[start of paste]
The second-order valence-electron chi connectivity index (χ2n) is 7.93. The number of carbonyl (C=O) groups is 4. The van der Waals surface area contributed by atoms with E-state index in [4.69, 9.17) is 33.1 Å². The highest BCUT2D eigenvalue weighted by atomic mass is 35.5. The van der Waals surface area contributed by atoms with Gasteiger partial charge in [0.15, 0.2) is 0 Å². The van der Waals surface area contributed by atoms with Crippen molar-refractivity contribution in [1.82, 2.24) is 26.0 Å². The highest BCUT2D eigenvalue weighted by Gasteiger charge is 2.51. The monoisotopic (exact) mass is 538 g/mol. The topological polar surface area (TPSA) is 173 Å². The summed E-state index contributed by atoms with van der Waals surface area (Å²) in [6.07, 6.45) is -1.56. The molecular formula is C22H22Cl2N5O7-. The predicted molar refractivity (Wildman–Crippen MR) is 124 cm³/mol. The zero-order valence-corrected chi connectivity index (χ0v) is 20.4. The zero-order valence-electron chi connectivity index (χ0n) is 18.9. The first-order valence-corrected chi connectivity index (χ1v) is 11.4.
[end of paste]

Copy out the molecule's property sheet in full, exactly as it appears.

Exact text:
The second-order valence-electron chi connectivity index (χ2n) is 7.93. The number of carbonyl (C=O) groups is 4. The van der Waals surface area contributed by atoms with E-state index in [4.69, 9.17) is 33.1 Å². The highest BCUT2D eigenvalue weighted by atomic mass is 35.5. The van der Waals surface area contributed by atoms with Gasteiger partial charge in [0.15, 0.2) is 0 Å². The van der Waals surface area contributed by atoms with Crippen molar-refractivity contribution in [1.82, 2.24) is 26.0 Å². The highest BCUT2D eigenvalue weighted by Gasteiger charge is 2.51. The monoisotopic (exact) mass is 538 g/mol. The topological polar surface area (TPSA) is 173 Å². The summed E-state index contributed by atoms with van der Waals surface area (Å²) in [6.07, 6.45) is -1.56. The molecular formula is C22H22Cl2N5O7-. The predicted molar refractivity (Wildman–Crippen MR) is 124 cm³/mol. The zero-order valence-corrected chi connectivity index (χ0v) is 20.4. The zero-order valence-electron chi connectivity index (χ0n) is 18.9. The first-order valence-corrected chi connectivity index (χ1v) is 11.4.